“As Hardy was playing two very different characters, I’d often get one version of him or the other,” explains Hendrix of the famous method actor. “I remember sitting down opposite him making small talk and he was so intensely silent, I thought, this guy’s going to murder me! Then other times he’d kind of grab me and kiss me on the cheek! Super bubbly and friendly. It was so bizarre!” Hendrix is a huge fan of Hardy’s and, appropriately, describes him as a total “legend”.
Far from being one of these actors who screams, “I just want to play Hamlet and I went to RADA!” – his words not mine – Hendrix has plenty of other talents. He got into acting thanks to his natural ability as a singer and hopes to one day appear in a musical or biopic.
“I’d love to play a real person. There’s been a real amazing slew of biopic movies over the past five years or so, and I think people love them because they can figure out exactly how well you’ve played the role. The Crown is such a great one for playing historic characters – I could put myself forward for Tony Blair. He could be a great character.”
He’d be a fine Blair – but the thought also strikes me that Hendrix could make a brilliant Bond. If you couldn’t tell from the photoshoot, he’s tall, he’s handsome and he scrubs up exceedingly well in a suit. Better yet, he sits comfortably within the desired early-to-mid 30s bracket and, with all due respect, has a relatively low profile: no previous Bond was a megastar at the time of his casting. And then there’s the cars…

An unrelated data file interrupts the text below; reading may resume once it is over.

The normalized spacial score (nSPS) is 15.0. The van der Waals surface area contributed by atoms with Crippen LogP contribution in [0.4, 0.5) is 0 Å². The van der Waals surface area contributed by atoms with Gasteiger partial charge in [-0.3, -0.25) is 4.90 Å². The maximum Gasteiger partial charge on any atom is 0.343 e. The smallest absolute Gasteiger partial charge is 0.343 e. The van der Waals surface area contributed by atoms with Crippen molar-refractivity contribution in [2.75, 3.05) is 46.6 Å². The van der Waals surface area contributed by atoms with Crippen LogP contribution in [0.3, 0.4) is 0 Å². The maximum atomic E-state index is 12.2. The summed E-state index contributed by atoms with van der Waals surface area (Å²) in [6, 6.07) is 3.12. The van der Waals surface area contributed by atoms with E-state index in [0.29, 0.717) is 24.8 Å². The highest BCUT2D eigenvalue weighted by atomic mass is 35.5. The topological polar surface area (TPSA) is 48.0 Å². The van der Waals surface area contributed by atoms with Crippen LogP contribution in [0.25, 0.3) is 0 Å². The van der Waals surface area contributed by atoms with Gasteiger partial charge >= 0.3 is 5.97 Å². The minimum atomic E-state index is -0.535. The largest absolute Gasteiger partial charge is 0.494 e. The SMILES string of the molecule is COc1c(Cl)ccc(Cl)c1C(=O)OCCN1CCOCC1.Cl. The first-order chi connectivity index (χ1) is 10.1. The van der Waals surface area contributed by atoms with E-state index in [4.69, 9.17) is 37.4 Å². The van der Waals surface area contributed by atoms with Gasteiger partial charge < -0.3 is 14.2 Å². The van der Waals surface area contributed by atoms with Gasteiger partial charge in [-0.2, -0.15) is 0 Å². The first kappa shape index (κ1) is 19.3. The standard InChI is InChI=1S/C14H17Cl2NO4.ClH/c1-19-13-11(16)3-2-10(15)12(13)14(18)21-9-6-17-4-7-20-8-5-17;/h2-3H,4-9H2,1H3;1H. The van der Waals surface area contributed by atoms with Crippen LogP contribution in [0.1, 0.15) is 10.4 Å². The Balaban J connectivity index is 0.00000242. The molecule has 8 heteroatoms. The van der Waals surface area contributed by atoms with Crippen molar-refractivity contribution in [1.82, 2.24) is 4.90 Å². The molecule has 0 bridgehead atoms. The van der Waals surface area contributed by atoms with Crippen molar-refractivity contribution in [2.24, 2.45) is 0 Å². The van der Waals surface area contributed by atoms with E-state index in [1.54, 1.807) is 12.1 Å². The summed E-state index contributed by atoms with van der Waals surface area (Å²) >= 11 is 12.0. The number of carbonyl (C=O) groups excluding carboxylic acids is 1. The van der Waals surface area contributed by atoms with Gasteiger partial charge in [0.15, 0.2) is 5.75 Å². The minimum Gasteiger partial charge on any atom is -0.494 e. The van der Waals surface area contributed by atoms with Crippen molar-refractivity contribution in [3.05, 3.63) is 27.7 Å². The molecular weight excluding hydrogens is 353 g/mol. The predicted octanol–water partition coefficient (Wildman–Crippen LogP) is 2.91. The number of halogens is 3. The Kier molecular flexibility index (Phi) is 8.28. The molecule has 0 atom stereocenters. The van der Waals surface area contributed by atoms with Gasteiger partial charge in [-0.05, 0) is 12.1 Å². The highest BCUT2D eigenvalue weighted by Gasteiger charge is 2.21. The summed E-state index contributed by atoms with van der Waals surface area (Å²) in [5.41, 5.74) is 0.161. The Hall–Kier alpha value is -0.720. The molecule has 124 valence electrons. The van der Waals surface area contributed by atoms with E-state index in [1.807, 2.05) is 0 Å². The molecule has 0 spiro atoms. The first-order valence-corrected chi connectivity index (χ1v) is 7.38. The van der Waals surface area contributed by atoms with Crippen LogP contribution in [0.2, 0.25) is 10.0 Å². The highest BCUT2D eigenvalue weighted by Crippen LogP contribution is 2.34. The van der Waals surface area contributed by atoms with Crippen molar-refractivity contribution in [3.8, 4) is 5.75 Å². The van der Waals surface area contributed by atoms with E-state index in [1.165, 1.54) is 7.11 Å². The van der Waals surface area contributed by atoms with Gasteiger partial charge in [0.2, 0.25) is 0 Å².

Hendrix is one of those irritatingly impressive people who made productive use of their lockdown. Rather than perfect his banana bread or construct a toilet roll fort, he got his head down and knocked out new passion project Driven: an automotive and travel journalism side hustle with his photographer best friend Michael Shelford, who also shot this feature for us.
Hendrix takes inspiration from Dwayne Johnson. “He runs this massive production company, he’s started his own tequila brand and now an energy drink, he also does all this stuff with Under Armour and American war veterans. He’s like an industry! I find that amazing, people who don’t stop at ‘ah well I’ve got a job now, that’s cool…’ It’s like, ‘no, I need another job!’”
Hence Driven. “Setting up Driven is my little way of thinking, ‘right what other stuff can I create? What can I do for myself?’” he says. And the premise is simple: the pair burn around the English countryside in supercars, take a few nice pictures, drink a few nice cocktails, stay in several hotels and “sort of not pay for any of it”. Erm, we’re not jealous. No, not in the slightest.
“It’s outrageous,” Hendrix admits, “but I feel very proud of it as we’ve created it from literally nothing!” I learned his first PR contact was, erm, Ferrari – I know, insufferable to start right at the top. “Ferrari is obviously the most famous car brand in the world, then Mike’s photography is amazing and I can write a little bit…”
(Modest – he’s a fine writer, as you may know from reading his articles for Square Mile.) “Put those things together and I felt I could pitch to any car company in the world, more or less, and they’d be like, ‘ah yeah, go on then!'”
As soon as lockdown lifts, the jammy duo are hoping to complete The Three Peaks Challenge – not on foot, you understand, but in a Rolls-Royce Cullinan. Then there’s a planned Tuscan road trip, and a classic car rally in Switzerland later on this year.
Perhaps there might be a Top Gear-esque Netflix special in the future – although careful, Michael, Switzerland can dip well below freezing. Don’t piss off the butler.
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Midsomer Murders is available on ITV Hub